Another collection of thesis reading arrived today. From Amazon, I got Steven Bernstein’s The Compromise of Liberal Environmentalism and Karen Litfin’s Ozone Discourses: Science and Politics in Global Environmental Cooperation. Each has been recommended by at least five people or other important thesis sources, and neither is available to me through the Oxford library system.
From Tristan, I received a stack of philosophy of science essays.
- Bloor, David. “Essay Review: Popper’s Mystification of Objective Knowledge.”
- van Fraassen, Bas C. “The Empirical Stance.” (2 copies, in case someone else in Oxford is looking for some light reading)
- Guerlac, Henry. “Science During the French Revolution.”
- Holton, Gerald ed. “Science and the Modern Mind: A Symposium.”
- Miller, David ed. “Popper Selections.” (better than the two brick-like Popper books sitting on my shelf)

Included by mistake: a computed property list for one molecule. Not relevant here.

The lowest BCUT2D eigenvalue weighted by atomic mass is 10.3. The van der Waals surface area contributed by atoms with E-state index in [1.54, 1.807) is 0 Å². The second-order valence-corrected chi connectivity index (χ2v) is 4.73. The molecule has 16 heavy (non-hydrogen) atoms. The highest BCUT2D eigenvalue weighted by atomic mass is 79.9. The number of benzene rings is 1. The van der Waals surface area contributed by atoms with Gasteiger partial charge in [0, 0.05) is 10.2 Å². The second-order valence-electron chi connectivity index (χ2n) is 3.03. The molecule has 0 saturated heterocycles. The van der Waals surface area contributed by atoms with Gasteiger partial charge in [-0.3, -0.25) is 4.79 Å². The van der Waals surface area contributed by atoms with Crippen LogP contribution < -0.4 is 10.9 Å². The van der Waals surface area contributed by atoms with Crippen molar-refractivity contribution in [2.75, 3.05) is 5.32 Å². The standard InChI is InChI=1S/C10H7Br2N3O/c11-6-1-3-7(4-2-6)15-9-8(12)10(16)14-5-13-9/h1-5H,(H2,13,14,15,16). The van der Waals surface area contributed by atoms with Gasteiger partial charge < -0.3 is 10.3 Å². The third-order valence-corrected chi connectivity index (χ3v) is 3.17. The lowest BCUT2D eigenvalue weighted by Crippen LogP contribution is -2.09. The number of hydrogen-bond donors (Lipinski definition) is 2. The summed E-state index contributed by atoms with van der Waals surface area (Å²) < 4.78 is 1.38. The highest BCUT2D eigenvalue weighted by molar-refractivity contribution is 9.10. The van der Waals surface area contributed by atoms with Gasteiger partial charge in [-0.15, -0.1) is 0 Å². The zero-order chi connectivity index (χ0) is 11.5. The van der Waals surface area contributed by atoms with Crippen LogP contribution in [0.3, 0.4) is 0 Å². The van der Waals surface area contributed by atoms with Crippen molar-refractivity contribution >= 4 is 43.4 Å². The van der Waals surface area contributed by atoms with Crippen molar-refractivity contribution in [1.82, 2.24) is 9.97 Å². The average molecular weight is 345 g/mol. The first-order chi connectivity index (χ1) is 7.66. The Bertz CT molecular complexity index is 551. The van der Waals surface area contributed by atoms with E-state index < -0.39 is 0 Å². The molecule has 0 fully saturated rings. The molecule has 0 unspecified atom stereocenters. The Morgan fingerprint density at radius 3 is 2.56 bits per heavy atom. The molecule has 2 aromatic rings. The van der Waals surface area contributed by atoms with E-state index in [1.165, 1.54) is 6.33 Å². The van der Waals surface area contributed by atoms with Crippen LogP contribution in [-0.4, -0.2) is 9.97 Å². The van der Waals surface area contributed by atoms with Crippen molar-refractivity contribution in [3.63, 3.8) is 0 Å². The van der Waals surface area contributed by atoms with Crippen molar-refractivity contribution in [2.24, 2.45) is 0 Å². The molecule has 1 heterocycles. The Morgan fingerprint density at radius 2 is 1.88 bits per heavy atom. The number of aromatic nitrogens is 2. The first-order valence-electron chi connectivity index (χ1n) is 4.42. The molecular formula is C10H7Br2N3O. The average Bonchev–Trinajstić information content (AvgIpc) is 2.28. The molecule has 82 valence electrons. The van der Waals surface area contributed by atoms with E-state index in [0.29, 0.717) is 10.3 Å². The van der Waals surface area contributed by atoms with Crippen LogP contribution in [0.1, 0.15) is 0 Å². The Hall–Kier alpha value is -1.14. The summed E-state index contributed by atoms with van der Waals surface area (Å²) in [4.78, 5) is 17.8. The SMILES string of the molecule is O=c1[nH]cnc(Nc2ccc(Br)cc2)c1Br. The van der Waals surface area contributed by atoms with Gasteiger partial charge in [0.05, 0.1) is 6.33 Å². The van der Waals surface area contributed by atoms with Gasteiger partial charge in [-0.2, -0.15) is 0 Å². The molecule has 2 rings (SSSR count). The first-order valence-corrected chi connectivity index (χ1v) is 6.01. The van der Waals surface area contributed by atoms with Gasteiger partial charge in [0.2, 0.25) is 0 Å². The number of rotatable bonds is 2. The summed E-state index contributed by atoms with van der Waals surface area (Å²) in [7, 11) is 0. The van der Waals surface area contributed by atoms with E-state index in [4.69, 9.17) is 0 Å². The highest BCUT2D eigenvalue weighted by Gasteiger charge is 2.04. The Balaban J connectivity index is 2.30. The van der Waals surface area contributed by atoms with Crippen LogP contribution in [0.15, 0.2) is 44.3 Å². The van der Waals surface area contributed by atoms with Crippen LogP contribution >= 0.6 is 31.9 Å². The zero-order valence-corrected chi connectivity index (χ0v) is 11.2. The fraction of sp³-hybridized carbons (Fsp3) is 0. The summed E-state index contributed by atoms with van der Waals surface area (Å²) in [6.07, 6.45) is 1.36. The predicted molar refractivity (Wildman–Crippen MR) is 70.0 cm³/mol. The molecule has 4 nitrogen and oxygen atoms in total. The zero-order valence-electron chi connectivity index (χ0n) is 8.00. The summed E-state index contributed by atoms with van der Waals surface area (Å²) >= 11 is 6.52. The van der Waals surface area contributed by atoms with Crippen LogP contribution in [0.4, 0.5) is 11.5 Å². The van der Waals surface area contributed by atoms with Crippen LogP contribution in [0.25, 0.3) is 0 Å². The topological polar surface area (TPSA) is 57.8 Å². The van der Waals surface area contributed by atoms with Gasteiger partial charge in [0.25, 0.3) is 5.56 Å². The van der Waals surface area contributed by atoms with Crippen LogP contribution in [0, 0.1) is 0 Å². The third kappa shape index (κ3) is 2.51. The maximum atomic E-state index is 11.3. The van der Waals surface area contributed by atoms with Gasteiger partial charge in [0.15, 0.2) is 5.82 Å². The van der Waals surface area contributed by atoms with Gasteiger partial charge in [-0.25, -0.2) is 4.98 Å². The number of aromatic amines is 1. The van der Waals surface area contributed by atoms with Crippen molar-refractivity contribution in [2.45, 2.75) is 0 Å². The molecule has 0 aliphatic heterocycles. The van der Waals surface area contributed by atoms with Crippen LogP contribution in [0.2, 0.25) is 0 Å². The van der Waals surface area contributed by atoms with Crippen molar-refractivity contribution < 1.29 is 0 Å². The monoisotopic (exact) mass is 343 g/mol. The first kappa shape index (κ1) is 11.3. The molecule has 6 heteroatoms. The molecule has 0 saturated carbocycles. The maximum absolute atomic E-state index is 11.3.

- Neurath, Otto. “The Scientific Conception of the World: The Vienna Circle.”
- Weber, Max. “Social Sciences, Law, and Culture.”
His taking the time to mail these to me is much appreciated. On the basis of this, I am willing to declare myself more or less set, in terms of thesis materials on the philosophy of science. Indeed, all signs point to the necessity of doing much more reading on the two case studies; both my supervisor and the examiners seem much more interested in the specific than the general.
The weeklong reading retreat to the original home of Dorothy and Nicholas Wadham that is happening during the last week of March is looking somewhat appealing. Unfortunately, that will also be the last week during which my supervisor is available to look anything over.
My international law presentation is due in two days, along with the final version of the fish paper. An international law paper is due in six weeks, with another due in about 14 weeks – at the same time as the thesis. As time goes on, I am seeing the progression from being jittery primarily as the result of caffeine consumption to being jittery because of stress and finally to being jittery due to a potent combination of the two.